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Green onions

Green onions, also known as scallions, are members of the onion genus, Allium, which tend to have a milder taste than other, “true” onions. The term green onions generally refers to Allium fistulosum, the Welsh onion. Occasionally people will refer to shallots, Allium ascalonicum, as scallions, but the term is generally reserved to describe green onions themselves. The plant has small bulbs, often barely discernible as separate from the stalk, and long stalks which change from white at the bulb to a rich green at the top.

Throughout the world green onions are eaten in a number of different dishes, and so there are many cuisines to choose from when determining how to use your green onions. In the United States, green onions are generally used as a lesser ingredient in dishes, although their flavor is strong enough that it shows up even when small amounts are used. Often they are simply diced and added raw to top salads or soups, but they may be grilled or fried as well, or cooked into soups to add a bit of spice.

On their own, green onions can be quite tasty baked and served alone. To serve, most people slice them lengthwise to bruise the flesh, then chop them into more manageable chunks. Then you can coat them with olive oil, and bake them slowly in the oven at around 300° Fahrenheit (150° Celsius). Once slightly golden they can be removed and enjoyed hot, or added to salads or other dishes as a spicy, crisp topping.

Scallions are also used in scallion pancakes, where they are the star of the show. These are simply flour, salt, scallions, ginger, garlic, and oil, fried in oil. To make a large batch of dough, simply take one cup (237 mL) of flour and mix it in a bowl with a pinch of salt, then pour half a cup (118 mL) of boiling water into the flour and mix it, letting it cool in the bowl for a bit before flattening it out like a pie crust. The dough should then be brushed with oil, and then the green onions, ginger, and garlic can be added. The dough can then be refrigerated in a bag with a bit of oil, until it has cooled and soaked up the oil.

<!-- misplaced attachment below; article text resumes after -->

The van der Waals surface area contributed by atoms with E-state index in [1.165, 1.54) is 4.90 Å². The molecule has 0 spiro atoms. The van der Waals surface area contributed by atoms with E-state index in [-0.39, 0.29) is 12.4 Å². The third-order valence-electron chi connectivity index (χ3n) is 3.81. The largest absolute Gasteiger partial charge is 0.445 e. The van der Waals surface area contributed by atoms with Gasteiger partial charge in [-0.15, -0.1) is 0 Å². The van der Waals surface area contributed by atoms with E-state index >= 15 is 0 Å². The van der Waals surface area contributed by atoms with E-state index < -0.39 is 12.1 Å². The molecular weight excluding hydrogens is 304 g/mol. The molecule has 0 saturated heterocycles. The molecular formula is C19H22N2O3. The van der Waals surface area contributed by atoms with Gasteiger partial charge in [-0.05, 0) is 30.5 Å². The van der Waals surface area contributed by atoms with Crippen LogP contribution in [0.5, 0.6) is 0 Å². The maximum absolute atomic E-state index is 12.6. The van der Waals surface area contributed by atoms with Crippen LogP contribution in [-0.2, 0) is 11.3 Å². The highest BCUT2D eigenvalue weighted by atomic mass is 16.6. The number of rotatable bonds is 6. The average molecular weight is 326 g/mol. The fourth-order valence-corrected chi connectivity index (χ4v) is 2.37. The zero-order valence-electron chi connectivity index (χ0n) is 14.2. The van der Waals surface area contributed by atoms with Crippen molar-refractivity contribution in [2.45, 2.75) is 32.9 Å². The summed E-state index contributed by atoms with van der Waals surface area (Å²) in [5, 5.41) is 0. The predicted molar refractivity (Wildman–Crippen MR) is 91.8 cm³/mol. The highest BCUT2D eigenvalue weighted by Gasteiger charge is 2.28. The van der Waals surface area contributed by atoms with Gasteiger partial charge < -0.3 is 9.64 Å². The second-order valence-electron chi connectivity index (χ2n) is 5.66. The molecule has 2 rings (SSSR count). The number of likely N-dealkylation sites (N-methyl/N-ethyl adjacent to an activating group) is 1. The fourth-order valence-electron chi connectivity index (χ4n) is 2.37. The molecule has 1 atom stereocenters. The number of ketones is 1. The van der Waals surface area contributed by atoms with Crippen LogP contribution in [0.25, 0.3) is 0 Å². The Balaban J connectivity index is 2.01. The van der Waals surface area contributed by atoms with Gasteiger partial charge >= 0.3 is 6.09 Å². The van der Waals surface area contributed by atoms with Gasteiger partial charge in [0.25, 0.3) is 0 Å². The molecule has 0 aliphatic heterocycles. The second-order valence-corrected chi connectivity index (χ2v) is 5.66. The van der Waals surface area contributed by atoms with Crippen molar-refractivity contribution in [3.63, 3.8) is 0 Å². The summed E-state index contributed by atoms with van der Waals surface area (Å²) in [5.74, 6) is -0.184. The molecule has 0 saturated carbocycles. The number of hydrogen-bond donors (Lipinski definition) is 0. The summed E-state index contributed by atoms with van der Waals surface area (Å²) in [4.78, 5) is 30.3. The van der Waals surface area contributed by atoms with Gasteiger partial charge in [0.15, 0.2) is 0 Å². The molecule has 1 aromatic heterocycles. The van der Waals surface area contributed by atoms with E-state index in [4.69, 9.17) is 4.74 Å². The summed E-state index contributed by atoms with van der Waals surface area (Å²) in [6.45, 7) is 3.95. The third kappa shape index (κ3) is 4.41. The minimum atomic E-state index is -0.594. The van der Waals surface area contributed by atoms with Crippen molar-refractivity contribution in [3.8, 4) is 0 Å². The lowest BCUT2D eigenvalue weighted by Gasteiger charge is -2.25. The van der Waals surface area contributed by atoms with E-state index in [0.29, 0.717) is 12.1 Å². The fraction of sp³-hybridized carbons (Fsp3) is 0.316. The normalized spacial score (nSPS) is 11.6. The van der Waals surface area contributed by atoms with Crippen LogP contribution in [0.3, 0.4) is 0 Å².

This mixture can be frozen in small batches to keep for extended periods of time, or pancakes can be made right away. To make the pancakes themselves, take a small ball of dough and roll it out into a flat pancake, then fry it in a bit of oil until golden brown, then flip over and fry again. Although very simple, scallion pancakes allow the flavor of the green onions to really come to the forefront, and are an excellent way to use large amounts of green onions from the garden.

Other dishes made with green onions include paijori, which is a spicy Korean salad made with green onions, roasted calcots in Spain, where they are served with a dip, and Bosnian mladi luk where they are combined with cottage cheese as a side dish. Green onions are also used extensively as a garnish throughout South East Asia, both on soups and noodle dishes. They are also used in stock preparations around the world, giving a slightly more gentle and greener onion taste than other varieties of onion.

Carbohydrate and Fiber Counts for Green Onions
  • ½ cup chopped green onion: 3 grams effective (net) carbohydrate plus 1.5 grams fiber and 16 calories
  • 1 medium green onion (about 4" long): ½ gram effective (net) carbohydrate plus ½ gram fiber and 5 calories
  • 1 ounce chopped green onion: 1 gram effective (net) carbohydrate plus 1 gram fiber and 9 calories
Health Benefits of Green Onions
Nutritionally, green onions have a combination of the benefits of onions and greens. They are an excellent source of vitamin K and vitamin C, and a very good source of vitamin A and folate. They probably have some of the other health benefits of regular onions, but in a less concentrated form.

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